Although conversations about TPP usually focus on Asia, we should also examine its potential impact in the Western Hemisphere.
Trade is never a popular topic in a presidential election year, but 2016 may prove to be an inflection point. For the first time since the Depression, the presumptive candidates of both major political parties have spoken skeptically about trade, one even suggesting that he would renegotiate existing agreements including NAFTA.
Anti-trade sentiment in both Houses of Congress is growing, as the Bernie Sanders wing of the Democrat party expands, the traditional isolationist strain within the Republican party re-emerges, and the center disintegrates.
“Trade is one topic that seemingly unites both sides of the political spectrum.”
Ironically, trade is one topic that seemingly unites both sides of the political spectrum, even as the American public decries the deep divisions in Washington.
If George Carlin were still alive, by now he would surely have increased his list of dirty words from seven to eight.
A small window
The Obama administration is attempting to navigate passage of its signature trade agreement, the Trans-Pacific Partnership, through this political maw.
It won’t be easy, with numerous observers predicting that the best time for passage may be in a lame-duck congressional session after the Nov. 8 elections.
If that particular window closes, the next best opportunity may not come around for several years. This would be a significant setback for U.S. policy in the Western Hemisphere.
Bigger than Asia
Most analysts consider TPP to be an initiative focused on Asia, the economic leg of the administration’s so-called pivot, and an alternative to China’s growing regional influence.
Indeed, that is how the administration itself has framed the agreement.
This is accurate, but incomplete. Of the 12 parties to TPP, five are located in the Western Hemisphere (Canada, Mexico, Peru, and Chile in addition to the United States), including two of our top three trading partners.
Successfully advancing U.S. foreign and commercial policy interests in the Americas requires the passage of TPP and indeed its expansion to include additional countries in Latin America.
Effects on trade agreements
Without TPP, the three nations of North America have no effective means to upgrade NAFTA, an agreement that was cutting edge when implemented in 1994 but which is now asked to organize a regional economy including entire sectors which were not previously contemplated, where technology has fundamentally changed existing sectors, where sectors such as energy are no longer excluded from the North American discussion and where integrated supply chains have fully redefined the definition of what it means to be made in the USA.
Without TPP, it would also be more difficult for the United States to unify existing regional free trade agreements including NAFTA, Chile, Colombia, Panama, Peru and DR-CAFTA, ensuring that the conduct of regional business and the further development of integrated supply chains remains complicated, costly and inefficient.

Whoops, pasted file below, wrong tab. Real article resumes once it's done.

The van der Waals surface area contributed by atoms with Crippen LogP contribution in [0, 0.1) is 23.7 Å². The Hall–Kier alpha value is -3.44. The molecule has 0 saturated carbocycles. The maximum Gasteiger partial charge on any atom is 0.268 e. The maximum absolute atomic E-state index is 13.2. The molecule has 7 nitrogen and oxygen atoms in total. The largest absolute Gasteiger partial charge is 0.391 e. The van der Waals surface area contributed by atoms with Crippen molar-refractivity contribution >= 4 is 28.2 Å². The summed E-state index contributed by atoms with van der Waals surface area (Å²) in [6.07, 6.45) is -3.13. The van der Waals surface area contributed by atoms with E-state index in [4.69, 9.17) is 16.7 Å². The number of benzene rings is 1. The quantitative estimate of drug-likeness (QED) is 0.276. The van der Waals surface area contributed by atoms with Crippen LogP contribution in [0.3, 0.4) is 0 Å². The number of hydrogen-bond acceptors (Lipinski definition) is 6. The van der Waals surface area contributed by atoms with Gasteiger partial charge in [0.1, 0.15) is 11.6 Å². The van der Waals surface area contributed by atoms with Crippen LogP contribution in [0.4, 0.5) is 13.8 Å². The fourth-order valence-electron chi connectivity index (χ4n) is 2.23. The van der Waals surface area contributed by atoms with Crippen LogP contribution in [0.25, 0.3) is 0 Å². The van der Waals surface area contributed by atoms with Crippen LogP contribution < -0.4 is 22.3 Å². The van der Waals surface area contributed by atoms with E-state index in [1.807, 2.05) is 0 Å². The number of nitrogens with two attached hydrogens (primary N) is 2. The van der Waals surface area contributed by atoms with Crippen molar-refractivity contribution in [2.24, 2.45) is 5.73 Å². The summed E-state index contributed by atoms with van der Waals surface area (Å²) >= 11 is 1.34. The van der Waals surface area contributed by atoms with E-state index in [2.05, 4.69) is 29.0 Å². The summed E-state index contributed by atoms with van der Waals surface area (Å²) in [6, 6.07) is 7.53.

“U.S. credibility on regional economic and political matters would shatter.”
From the foreign policy perspective, without TPP, Washington has little new to offer the outward-looking, reforming nations of Latin America that have purposefully sought closer economic and political relations with the United States, even when it has not been popular to do so.
Since the beginning of the 21st century, in fact, market-friendly globalizers and populist protectionists have fought an ideological battle for the hearts and minds of the region.
Passage of TPP would provide active support for reformers while also creating an important, meaningful new path to offer as an incentive to others.
First up on the expansion list must be Colombia, a party to the Pacific Alliance (which includes the other three Latin American nations in TPP) and a strategic U.S. partner that should have been included in TPP negotiations from the start.
Other potential parties to the agreement over time could include nations on the Atlantic coast of Latin America, such as Argentina and Brazil, Uruguay and landlocked Paraguay, particularly as those nations become more sympathetic to closer economic relations with the United States.
Finally, without TPP, U.S. credibility on regional economic and political matters would shatter, and Washington would needlessly cede further influence to China and other economic and political rivals.
China has moved aggressively into Latin America and is now the top trade partner of Brazil, Chile and Peru, and the second trade partner of Argentina, among others.
Walking away from TPP would be an entirely unnecessary and counterproductive goal.
There should be no doubt: TPP would give Washington a much stronger strategic position in the Americas, particularly at a moment when much of the region is looking for a closer relationship with the United States.
This article first appeared in Latin Trade Magazine and was republished with permission.
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